GEM examine proves significance of entrepreneurship when there’s a decline within the financial system – Dylan Jones-Evans


As an entrepreneurship academic for more than 30 years, the annual publication of the Global Entrepreneurship Monitor (GEM) is one of the highlights in my program each year.

Based on nearly 140,000 interviews with adults from 46 economies worldwide, this is a study of entrepreneurial activities, attitudes and ambitions that has been collecting data since 1999.

However, the 2021 report is particularly relevant as the data was collected during a Covid-19 pandemic that has decimated economies. Therefore, this is one of the first international measurements of corporate blockades at the entrepreneurship level. It is also important to assess whether entrepreneurial activity, as in previous recessions, will reinvigorate global economic recovery

What are the main results of the GEM report 2021? With only six GEM countries reporting that less than one in three adults experienced a decline in household income due to the pandemic, the study again shows the importance of entrepreneurship as an income-generating alternative when the economy is declining, especially in poorer countries.

In fact, entrepreneurship is highest in Latin America, Africa and the Middle East and lowest in Europe and North America. Despite the potential of entrepreneurs in productive jobs and employment for many, the majority of entrepreneurs who start their business report that it has been more difficult than it was a year ago.

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As with other manufacturing activity in many economies, four out of ten countries in the GEM study have seen a significant decrease in the proportion of adults starting or running a new business, although it is also worth noting that activity increased in almost a quarter of the economies has between 2019 and 2020.

With that in mind, it’s no surprise that respondents from 43 economies in the GEM adult population survey were more likely to know an entrepreneur who stopped their business due to the pandemic than an entrepreneur who started their business due to the pandemic.

This was to be expected, but it is good news that many people are actively looking for opportunities associated with the massive changes in business and consumer behavior that have resulted from Covid-19.

Before starting a business, entrepreneurs must be able to recognize the opportunity and themselves as having the skills, knowledge, and experience to start that business. While the pandemic had likely caused a decline in entrepreneurial opportunities in most of Europe and North America’s economies, some countries such as India, Oman and Saudi Arabia had four in five adults who saw good opportunities to start a business.

In all GEM economies, more than a third of those who see good business start-up opportunities agreed that they have the skills, knowledge and experience required. However, in eight of these economies (six from Europe and North America and Taiwan and Israel), more than half of those who see good opportunities disagree that they are able to capitalize on them. This again shows that business training for potential entrepreneurs, even in performing economies, is critical to developing a more entrepreneurial economy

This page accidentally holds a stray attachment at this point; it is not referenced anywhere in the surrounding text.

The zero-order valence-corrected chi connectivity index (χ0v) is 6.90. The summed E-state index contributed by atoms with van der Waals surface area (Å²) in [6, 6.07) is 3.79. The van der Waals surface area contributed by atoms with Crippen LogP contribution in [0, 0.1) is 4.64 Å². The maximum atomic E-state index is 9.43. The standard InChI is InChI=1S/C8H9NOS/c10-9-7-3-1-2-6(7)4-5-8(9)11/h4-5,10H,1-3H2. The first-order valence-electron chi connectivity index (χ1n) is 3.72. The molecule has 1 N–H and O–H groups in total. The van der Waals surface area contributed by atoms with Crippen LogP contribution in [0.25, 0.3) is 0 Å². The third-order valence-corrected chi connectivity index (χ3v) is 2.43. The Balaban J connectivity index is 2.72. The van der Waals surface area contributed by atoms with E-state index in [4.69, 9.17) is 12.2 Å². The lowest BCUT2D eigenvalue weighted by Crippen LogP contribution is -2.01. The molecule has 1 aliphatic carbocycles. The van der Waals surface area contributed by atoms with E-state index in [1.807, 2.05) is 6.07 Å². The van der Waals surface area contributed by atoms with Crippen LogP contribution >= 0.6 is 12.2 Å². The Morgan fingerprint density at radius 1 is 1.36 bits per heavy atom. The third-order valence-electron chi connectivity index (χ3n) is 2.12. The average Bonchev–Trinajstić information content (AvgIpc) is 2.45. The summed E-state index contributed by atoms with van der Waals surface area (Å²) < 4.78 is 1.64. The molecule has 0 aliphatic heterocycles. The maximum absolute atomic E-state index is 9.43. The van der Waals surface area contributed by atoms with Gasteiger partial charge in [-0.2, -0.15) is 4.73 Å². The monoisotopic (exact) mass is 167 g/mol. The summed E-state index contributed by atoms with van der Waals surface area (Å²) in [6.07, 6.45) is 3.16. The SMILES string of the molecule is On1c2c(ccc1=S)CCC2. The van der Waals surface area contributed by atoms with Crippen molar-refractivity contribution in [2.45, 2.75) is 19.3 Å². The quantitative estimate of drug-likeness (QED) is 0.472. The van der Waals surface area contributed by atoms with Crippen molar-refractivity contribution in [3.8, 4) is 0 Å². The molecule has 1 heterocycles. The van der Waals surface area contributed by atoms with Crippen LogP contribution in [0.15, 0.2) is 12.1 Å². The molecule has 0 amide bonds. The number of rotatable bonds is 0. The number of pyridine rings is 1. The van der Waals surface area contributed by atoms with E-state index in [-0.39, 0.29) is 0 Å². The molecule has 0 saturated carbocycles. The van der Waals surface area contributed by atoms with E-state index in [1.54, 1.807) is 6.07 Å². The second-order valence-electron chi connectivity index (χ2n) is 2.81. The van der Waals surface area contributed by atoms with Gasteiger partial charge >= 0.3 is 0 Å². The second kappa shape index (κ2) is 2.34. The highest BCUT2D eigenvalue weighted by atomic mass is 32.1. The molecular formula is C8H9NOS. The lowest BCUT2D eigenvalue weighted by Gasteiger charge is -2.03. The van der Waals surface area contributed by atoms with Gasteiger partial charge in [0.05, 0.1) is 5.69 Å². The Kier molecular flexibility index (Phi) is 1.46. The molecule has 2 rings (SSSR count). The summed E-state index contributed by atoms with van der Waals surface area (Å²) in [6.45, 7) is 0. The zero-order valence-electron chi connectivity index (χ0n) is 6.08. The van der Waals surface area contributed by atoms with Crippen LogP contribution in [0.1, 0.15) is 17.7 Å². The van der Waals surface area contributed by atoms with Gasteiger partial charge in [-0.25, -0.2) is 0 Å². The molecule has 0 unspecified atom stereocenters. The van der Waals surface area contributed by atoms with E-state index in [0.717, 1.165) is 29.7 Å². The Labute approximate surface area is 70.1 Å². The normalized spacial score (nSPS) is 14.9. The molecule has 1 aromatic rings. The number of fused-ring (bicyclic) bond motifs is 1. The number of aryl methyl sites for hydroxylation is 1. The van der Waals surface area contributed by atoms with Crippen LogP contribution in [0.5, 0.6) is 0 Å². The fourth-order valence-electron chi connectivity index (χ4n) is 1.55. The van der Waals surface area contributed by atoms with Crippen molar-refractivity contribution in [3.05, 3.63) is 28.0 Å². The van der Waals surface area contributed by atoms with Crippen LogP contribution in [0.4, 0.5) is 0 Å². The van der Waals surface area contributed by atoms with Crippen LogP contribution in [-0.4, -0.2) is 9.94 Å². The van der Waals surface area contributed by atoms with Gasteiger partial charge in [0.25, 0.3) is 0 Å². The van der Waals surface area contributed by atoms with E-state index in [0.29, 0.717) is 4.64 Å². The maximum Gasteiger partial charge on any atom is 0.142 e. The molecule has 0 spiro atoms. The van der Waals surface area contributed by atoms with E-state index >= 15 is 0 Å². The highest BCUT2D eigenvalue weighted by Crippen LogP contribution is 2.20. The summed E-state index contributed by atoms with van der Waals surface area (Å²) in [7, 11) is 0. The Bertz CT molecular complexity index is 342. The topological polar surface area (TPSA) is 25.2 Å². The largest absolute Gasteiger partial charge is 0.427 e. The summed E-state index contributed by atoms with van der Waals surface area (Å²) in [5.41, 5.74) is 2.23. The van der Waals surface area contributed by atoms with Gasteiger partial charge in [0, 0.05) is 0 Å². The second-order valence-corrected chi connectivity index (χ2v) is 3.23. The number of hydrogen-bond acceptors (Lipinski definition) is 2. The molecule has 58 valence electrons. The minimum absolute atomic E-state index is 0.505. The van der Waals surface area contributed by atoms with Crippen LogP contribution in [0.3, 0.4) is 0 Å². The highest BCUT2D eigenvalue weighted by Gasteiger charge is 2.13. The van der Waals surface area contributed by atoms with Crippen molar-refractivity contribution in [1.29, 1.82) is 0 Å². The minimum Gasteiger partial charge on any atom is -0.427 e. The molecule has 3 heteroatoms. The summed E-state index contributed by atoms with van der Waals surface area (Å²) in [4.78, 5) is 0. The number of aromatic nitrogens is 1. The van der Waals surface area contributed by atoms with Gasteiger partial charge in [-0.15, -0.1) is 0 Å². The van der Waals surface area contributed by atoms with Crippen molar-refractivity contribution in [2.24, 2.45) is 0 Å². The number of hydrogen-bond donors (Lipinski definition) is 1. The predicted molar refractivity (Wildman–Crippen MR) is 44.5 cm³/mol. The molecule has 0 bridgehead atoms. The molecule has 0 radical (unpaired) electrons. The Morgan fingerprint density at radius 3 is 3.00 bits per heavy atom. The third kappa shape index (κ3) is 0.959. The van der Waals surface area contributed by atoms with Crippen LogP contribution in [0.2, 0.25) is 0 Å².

Unfortunately, the study shows that the gap it closes in some countries still shows a gender divide in entrepreneurship, meaning that some economies are still lacking the incomes, jobs and value creation that go with equality could bring.

In relation to age, the propensity to start or run a new business tends to increase with age and then decrease. However, it is interesting to note that for the oldest age group (55-64 years), entrepreneurship actually increased than decreased in many more economies compared to 2019, while the opposite is the case for all other age groups. In fact, the elderly are still starting new businesses despite the fact that their health has been harder hit by the pandemic than other age groups.

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And what about the future? How has the pandemic affected the motivation of entrepreneurs around the world?

Much of the entrepreneurial populations from Europe and North America (as well as Latin America and the Caribbean) were motivated to start a business during the pandemic to “make a difference in the world,” suggesting that there will be change during the pandemic Pandemic has given rise to more purpose-driven businesses that add value to society and address some of the world’s greatest challenges.

In other Central and East Asian countries, as well as the Middle East and Africa, they are motivated to start a business in order to “build wealth or higher incomes,” which may reflect the economies in which these new businesses were founded.

The GEM study therefore again shows that entrepreneurship remains an important element of economies around the world. And while there are still challenges like closing the gender gap, those who take an opportunity and take the risk of starting a new business will help the global economy recover from the Covid-19 pandemic over the next few years be of vital importance years.